Ever wonder about privately-owned-public-space?
Notes taken from a recent reading of Sheldon S. Wolin's Politics and Vision: Continuity and Innovation in Western Political Thought. Expanded Edition, (Princeton and Oxford: Princeton University Press, 2004).
Both Plato and Aristotle addressed how various institutions and constituencies of Athenian life, (elected office, trade, education, ethics, war, and the militia,) were interrelated in a uniquely political way. How citizens were to be raised and educated, how and for what purpose resources were to be used, what and who posed a threat to the Athenian order, what the collective priorities were to be, etc., were all questions pertaining to the well being of the polis. Politics also entailed active participation in the important legislative and judicial deliberations of the day. In fact, for Aristotle, the noblest activity of all was to do politics. Citizenship was not only distinct from other human activities, such as physical labor, commercial trade, and the taking care of the household; it was actually bound to the “nature” of men. “Man is by nature an animal intended to live in the polis.” It connoted the right of an individual to live in the only form of association that allowed, and even encouraged, the development of Man’s “natural” capacities to the fullest. Politics “existed for the sake of a good life.”
Over the centuries and from a variety of sources, this classical rendering of “the political” gradually became fragmented and thinned out by a whole array of historical developments, religious concerns, economics, and what Hannah Arendt eventually referred to as “the social.” For centuries efforts to depoliticize were most obvious in the typical narrowing of “the political” into mere matters of “government”. Here the classical economists and Utilitarians took their inspiration and cues largely from Adam Smith and John Locke who laid the foundation not only for keeping economic arrangements distinct from political questions but for also fashioning bodies of specialized knowledge in market economics and ethics to address issues with minimal reference politics.
And so by the early decades of the nineteenth century economic theory had begun to demand for itself the task of shouldering the burden of providing what was good for the whole of society. Similar attacks upon “the political” were initiated by sociologists, like Comte and Durkheim as well as Socialists such as Saint-Simon and Proudon. Even Karl Marx rejected “the political” as a bourgeois distraction. These trends were only intensified later by the early industrial managerial strategists, as well as the scientists and psychologists. To reject the state meant denying the central referent of the political – citizenship, obligation, general authority – without pausing to consider that the strategy of withdrawal might further enhance state power. Political theories that were retained by classic liberalism and modern scientific thought consistently worked to destroy the idea that society ought properly to be considered as an interconnected whole, and that its general life was best expressed through political forms. In this way, the political order has come to occupy the status of residuary legatee, shouldering those tasks which other groups or organizations are unwilling or unable to perform. The hope was to steadily reduce the number of political functions, and always the attempt to add one more political function to the “interest group.”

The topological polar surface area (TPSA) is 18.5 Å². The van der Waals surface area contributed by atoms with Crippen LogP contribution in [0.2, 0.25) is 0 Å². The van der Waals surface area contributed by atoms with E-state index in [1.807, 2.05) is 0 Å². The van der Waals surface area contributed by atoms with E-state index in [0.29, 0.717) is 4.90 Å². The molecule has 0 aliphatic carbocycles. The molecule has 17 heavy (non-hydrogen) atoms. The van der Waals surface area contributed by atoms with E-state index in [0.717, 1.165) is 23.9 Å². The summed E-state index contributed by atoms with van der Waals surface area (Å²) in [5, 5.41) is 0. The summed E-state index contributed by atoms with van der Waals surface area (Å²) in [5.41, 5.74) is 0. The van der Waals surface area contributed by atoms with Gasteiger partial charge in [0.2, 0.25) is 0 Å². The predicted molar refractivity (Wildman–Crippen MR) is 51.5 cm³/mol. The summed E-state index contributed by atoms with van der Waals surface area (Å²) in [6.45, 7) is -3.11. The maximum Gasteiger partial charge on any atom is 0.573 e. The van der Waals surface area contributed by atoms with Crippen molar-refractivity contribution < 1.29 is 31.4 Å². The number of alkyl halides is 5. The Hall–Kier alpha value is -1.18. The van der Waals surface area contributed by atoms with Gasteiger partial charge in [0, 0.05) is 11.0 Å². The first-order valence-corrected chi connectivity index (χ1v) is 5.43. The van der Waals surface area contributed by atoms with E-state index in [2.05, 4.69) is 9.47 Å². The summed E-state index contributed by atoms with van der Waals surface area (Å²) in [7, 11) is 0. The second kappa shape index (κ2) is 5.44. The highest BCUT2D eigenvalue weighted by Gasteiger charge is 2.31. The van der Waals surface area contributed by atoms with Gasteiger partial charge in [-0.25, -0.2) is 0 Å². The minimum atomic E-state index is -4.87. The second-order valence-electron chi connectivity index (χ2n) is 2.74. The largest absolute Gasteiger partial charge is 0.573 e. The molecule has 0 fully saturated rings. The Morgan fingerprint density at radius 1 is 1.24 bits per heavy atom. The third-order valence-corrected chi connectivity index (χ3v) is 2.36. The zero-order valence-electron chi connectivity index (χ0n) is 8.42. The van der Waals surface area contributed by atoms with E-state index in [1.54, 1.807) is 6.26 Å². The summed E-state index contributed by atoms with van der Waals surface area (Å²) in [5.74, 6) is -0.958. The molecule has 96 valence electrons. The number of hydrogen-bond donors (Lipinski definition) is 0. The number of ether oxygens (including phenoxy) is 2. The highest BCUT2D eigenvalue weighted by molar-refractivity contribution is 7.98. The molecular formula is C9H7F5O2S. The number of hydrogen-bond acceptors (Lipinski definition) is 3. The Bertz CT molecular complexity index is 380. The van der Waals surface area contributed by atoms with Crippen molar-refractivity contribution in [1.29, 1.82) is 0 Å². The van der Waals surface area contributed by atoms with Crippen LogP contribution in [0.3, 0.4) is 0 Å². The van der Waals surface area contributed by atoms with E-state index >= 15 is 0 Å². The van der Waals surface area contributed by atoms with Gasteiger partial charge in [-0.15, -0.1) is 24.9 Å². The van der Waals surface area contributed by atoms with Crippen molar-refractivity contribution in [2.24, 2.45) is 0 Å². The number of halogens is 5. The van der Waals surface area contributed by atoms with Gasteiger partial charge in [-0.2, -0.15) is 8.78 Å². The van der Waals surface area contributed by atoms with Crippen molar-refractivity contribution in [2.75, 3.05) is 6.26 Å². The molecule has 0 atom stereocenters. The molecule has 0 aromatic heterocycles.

The narrowing and neutering of political life that was brought about by the emergence of homo economicus not only led to the blurring of the “public/private” distinction but the eventual encroachment into and takeover of political space altogether. Today, as Ralph Nader has put it ad infinitum, political arenas have indeed become “corporate occupied territory” dominated by powerful “private” institutions which either make public actors fend largely for themselves or, even sadder, make them utterly dependent on these interests. All the important functions and responsibilities which would be relegated as public responsibilities are thus “outsourced” through “government contracts” to “private” agencies and actors with little, if any, public scrutiny. Yet despite this institutional and “ideological” takeover, it is very important to at least theoretically recognize roles such as infrastructure, the military, taxes, law, education, the IRS, the courts, voting machines, the EPA, Social Security, endowments, funding, the police, state investments, etc., as uniquely political priorities and public goods even if the realpolitik to facilitate them does not exist at this time.
“Public” space today may certainly be “social” space for people to inhabit but it is not space for active citizenship – for free gathering, free assembly, free petition, and free speech. It is used instead mostly for commercial activity with surveillance cameras and, when necessary, the police because it has been greatly severed from political experience. As avenues for political action and public debate become less and less, are we to just keep our mouths shut and hide our heads in the sand, and hope our corporate masters take care of us? In these ways, it can be said that political theorists try to call attention to the politicalness of phenomena by bringing together the truly public inter-connectedness between various institutions and realms, and designate public what otherwise is ordinarily deemed either private, disconnected, or in fact, broken. What is public is not simply “social” or “economic” nor specifically confined to state institutions but a whole range of social networks and discourses which make a political life - especially state power and all that it legitimizes, promotes, defends, invests in, as well as censures – possible.